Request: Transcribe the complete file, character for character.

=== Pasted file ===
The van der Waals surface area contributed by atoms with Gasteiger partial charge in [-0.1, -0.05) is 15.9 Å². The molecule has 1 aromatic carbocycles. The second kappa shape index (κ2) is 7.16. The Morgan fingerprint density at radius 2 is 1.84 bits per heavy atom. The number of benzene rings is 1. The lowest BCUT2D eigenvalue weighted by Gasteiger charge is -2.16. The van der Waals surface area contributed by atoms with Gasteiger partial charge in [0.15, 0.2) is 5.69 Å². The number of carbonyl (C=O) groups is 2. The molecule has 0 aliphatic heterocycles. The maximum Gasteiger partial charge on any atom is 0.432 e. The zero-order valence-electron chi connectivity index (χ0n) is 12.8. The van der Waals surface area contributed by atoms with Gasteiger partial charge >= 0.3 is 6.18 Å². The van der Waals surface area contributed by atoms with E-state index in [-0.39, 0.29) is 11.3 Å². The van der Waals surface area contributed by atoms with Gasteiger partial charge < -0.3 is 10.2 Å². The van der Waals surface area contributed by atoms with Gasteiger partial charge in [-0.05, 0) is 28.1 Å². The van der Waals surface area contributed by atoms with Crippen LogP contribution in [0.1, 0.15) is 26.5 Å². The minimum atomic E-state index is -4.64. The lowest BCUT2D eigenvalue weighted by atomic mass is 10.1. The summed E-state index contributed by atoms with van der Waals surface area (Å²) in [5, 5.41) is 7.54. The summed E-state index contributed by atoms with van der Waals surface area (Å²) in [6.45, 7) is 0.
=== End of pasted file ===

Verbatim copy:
The van der Waals surface area contributed by atoms with Gasteiger partial charge in [-0.1, -0.05) is 15.9 Å². The molecule has 1 aromatic carbocycles. The second kappa shape index (κ2) is 7.16. The Morgan fingerprint density at radius 2 is 1.84 bits per heavy atom. The number of benzene rings is 1. The lowest BCUT2D eigenvalue weighted by Gasteiger charge is -2.16. The van der Waals surface area contributed by atoms with Gasteiger partial charge in [0.15, 0.2) is 5.69 Å². The number of carbonyl (C=O) groups is 2. The molecule has 0 aliphatic heterocycles. The maximum Gasteiger partial charge on any atom is 0.432 e. The zero-order valence-electron chi connectivity index (χ0n) is 12.8. The van der Waals surface area contributed by atoms with Gasteiger partial charge >= 0.3 is 6.18 Å². The van der Waals surface area contributed by atoms with E-state index in [-0.39, 0.29) is 11.3 Å². The van der Waals surface area contributed by atoms with Gasteiger partial charge < -0.3 is 10.2 Å². The van der Waals surface area contributed by atoms with Gasteiger partial charge in [-0.05, 0) is 28.1 Å². The van der Waals surface area contributed by atoms with Crippen LogP contribution in [0.1, 0.15) is 26.5 Å². The minimum atomic E-state index is -4.64. The lowest BCUT2D eigenvalue weighted by atomic mass is 10.1. The summed E-state index contributed by atoms with van der Waals surface area (Å²) in [5, 5.41) is 7.54. The summed E-state index contributed by atoms with van der Waals surface area (Å²) in [6.45, 7) is 0.